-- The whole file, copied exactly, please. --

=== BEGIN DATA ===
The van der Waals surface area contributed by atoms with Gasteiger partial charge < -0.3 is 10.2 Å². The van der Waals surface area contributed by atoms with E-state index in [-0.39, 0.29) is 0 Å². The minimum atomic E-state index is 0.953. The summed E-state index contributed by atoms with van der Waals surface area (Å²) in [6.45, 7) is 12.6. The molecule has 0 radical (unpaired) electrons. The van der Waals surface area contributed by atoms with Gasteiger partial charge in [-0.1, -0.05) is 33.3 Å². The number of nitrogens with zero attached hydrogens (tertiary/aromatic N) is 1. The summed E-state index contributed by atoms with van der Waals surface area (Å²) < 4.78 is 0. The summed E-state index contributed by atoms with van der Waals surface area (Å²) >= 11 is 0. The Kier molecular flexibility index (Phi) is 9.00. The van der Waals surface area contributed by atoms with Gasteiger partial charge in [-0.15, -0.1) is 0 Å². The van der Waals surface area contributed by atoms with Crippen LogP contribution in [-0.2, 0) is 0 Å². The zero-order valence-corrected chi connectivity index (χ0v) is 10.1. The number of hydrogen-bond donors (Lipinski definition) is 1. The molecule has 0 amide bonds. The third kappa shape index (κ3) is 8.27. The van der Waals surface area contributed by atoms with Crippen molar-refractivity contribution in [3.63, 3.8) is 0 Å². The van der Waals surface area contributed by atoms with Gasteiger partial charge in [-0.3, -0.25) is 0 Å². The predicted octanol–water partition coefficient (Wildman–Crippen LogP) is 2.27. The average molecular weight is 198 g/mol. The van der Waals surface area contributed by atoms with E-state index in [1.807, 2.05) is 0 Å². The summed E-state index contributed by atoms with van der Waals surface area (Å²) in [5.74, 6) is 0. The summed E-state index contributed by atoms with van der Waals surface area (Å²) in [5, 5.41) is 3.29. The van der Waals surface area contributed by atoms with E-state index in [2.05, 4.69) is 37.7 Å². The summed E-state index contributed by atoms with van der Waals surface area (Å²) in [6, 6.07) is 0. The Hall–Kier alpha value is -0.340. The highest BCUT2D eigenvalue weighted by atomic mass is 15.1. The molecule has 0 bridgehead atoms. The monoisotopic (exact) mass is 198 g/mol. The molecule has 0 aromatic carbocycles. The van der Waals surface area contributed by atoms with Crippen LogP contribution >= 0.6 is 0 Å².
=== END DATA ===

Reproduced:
The van der Waals surface area contributed by atoms with Gasteiger partial charge < -0.3 is 10.2 Å². The van der Waals surface area contributed by atoms with E-state index in [-0.39, 0.29) is 0 Å². The minimum atomic E-state index is 0.953. The summed E-state index contributed by atoms with van der Waals surface area (Å²) in [6.45, 7) is 12.6. The molecule has 0 radical (unpaired) electrons. The van der Waals surface area contributed by atoms with Gasteiger partial charge in [-0.1, -0.05) is 33.3 Å². The number of nitrogens with zero attached hydrogens (tertiary/aromatic N) is 1. The summed E-state index contributed by atoms with van der Waals surface area (Å²) < 4.78 is 0. The summed E-state index contributed by atoms with van der Waals surface area (Å²) >= 11 is 0. The Kier molecular flexibility index (Phi) is 9.00. The van der Waals surface area contributed by atoms with Gasteiger partial charge in [-0.15, -0.1) is 0 Å². The van der Waals surface area contributed by atoms with Crippen LogP contribution in [-0.2, 0) is 0 Å². The zero-order valence-corrected chi connectivity index (χ0v) is 10.1. The number of hydrogen-bond donors (Lipinski definition) is 1. The molecule has 0 amide bonds. The third kappa shape index (κ3) is 8.27. The van der Waals surface area contributed by atoms with Crippen molar-refractivity contribution in [3.63, 3.8) is 0 Å². The van der Waals surface area contributed by atoms with Gasteiger partial charge in [-0.3, -0.25) is 0 Å². The predicted octanol–water partition coefficient (Wildman–Crippen LogP) is 2.27. The average molecular weight is 198 g/mol. The van der Waals surface area contributed by atoms with E-state index in [1.807, 2.05) is 0 Å². The summed E-state index contributed by atoms with van der Waals surface area (Å²) in [5.74, 6) is 0. The summed E-state index contributed by atoms with van der Waals surface area (Å²) in [5, 5.41) is 3.29. The van der Waals surface area contributed by atoms with E-state index in [2.05, 4.69) is 37.7 Å². The summed E-state index contributed by atoms with van der Waals surface area (Å²) in [6, 6.07) is 0. The Hall–Kier alpha value is -0.340. The highest BCUT2D eigenvalue weighted by atomic mass is 15.1. The molecule has 0 bridgehead atoms. The monoisotopic (exact) mass is 198 g/mol. The molecule has 0 aromatic carbocycles. The van der Waals surface area contributed by atoms with Crippen LogP contribution >= 0.6 is 0 Å².